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Track Eraser?


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10 replies to this topic

#1 thatoneguyyep101

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Posted 07 October 2008 - 07:29 PM

I don't know exactly what it's called I'm looking for. But I know that when you delete a file from your computer, and from your recycle bin that it can still be recovered. I guess what I'm looking for is something that will erase all that stuff, so that it's very difficult/impossible to recover. Anyone know of anything? Thanks lots!

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#2 ice2921

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Posted 07 October 2008 - 07:36 PM

There are a few here Permanently Erase

#3 trashcan7

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Posted 07 October 2008 - 07:50 PM

I guess another name for them are file shredders.
Spybot S&D, a antispyware program, has a file shredder application built into it that will overwrite files as many times as you want. Plus, it's a good free antispyware that I like! So, it's two-in-one!

#4 thatoneguyyep101

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Posted 08 October 2008 - 11:42 PM

No, I want something to "scan" my hard drive for files that have already been deleted, then permanently delete them. Thanks!

#5 trashcan7

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Posted 13 October 2008 - 11:32 PM

Oh, then as far as I know, you are going to have to get software that will recover those files, then use some application to permanently delete those files.
In the list of freeware apps, there's PC INSPECTOR.

Edited by trashcan7, 13 October 2008 - 11:35 PM.


#6 Orange Blossom

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Posted 17 October 2008 - 10:19 AM

There are a few programs that will "bleach" or "wipe" the white or free space of your drive so the old files cannot be recovered. This process takes a VERY long time. Nothing else should be running on your computer when you use it. The one I'm most familiar with is put out by Cyberscrub. However, the program isn't free.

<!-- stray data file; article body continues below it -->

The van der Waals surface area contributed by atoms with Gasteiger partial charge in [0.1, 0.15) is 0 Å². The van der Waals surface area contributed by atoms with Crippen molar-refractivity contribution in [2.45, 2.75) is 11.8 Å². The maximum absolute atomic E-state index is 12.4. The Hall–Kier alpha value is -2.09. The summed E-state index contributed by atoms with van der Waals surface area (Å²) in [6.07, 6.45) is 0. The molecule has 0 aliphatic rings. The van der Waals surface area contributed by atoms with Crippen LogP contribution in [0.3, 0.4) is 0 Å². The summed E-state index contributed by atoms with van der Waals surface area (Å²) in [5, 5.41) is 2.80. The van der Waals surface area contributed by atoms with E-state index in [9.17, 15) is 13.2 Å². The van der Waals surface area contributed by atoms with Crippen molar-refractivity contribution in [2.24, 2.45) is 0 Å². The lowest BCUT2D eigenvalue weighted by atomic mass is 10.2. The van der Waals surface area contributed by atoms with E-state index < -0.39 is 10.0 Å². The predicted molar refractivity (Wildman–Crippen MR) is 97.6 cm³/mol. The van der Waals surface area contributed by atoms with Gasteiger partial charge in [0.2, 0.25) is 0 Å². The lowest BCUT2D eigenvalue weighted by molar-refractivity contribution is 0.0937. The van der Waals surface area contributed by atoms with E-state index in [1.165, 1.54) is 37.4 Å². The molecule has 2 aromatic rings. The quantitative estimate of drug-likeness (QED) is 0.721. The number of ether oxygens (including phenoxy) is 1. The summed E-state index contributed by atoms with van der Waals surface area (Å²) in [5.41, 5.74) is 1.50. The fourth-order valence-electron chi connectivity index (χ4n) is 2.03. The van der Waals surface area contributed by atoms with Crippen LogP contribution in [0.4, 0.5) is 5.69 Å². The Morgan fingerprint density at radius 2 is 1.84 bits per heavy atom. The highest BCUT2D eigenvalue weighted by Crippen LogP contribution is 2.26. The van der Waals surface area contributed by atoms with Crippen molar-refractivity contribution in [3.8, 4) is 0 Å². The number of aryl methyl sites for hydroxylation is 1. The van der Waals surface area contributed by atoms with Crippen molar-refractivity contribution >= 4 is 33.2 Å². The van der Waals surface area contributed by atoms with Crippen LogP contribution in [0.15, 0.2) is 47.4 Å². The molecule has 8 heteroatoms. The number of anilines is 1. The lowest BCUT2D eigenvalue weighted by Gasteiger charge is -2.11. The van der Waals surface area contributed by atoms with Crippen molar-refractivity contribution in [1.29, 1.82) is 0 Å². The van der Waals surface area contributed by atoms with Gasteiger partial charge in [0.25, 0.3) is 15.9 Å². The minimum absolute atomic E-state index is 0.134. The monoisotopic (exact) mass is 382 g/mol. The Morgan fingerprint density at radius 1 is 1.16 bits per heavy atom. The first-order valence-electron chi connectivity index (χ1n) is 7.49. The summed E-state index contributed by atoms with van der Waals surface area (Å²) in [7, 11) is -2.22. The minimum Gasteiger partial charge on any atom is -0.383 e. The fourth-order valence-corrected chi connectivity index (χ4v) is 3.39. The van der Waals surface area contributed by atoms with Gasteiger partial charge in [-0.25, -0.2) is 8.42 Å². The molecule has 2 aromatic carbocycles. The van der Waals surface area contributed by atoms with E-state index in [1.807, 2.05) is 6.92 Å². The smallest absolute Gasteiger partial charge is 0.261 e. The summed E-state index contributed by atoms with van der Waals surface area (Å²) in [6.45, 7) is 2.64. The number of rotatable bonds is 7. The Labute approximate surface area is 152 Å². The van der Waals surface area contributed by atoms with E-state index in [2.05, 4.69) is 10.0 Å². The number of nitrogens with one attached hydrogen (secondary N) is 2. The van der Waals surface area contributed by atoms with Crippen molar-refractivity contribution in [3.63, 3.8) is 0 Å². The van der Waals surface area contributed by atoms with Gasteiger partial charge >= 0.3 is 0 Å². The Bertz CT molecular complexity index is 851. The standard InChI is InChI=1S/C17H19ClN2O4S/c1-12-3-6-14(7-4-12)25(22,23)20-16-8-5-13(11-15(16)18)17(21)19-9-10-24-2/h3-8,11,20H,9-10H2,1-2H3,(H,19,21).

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#7 Justa

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Posted 21 October 2008 - 06:57 AM

One free program that I don't see mentioned very often is Eraser. It is especially useful to clean the free space of your hard drive. It has many user options for deletion of files and free space wipe including Guttmann 35 pass (Default), Pseudorandom Data (you can select the number of passes) and US DoD 5220-22.M methods. It also lets you remove data from the cluster tip area of files and is capable of completely wiping a hard drive using 'Darik's Boot and Nuke' method. It does include a scheduler for user defined tasks. Erasing free space can be a very slow process depending on your free space and the number of over-write passes made. Installing the program and right clicking on the recycle bin will allow you options to use Eraser to empty the recycle bin. Make sure you have set your options correctly before running or you can destroy the contents of your hard drive.

For day to day removal of files and cleaning my hard drive of junk I have found CCleaner to be a very effective tool. It is very easy to use and allows you to the preselect type of files (cookies, temp, etc.) to remove and the over-write method. It also includes a registry cleaner with a good reputation but I will not recommend the use of a registry cleaner here due to the serious consequences that can occur.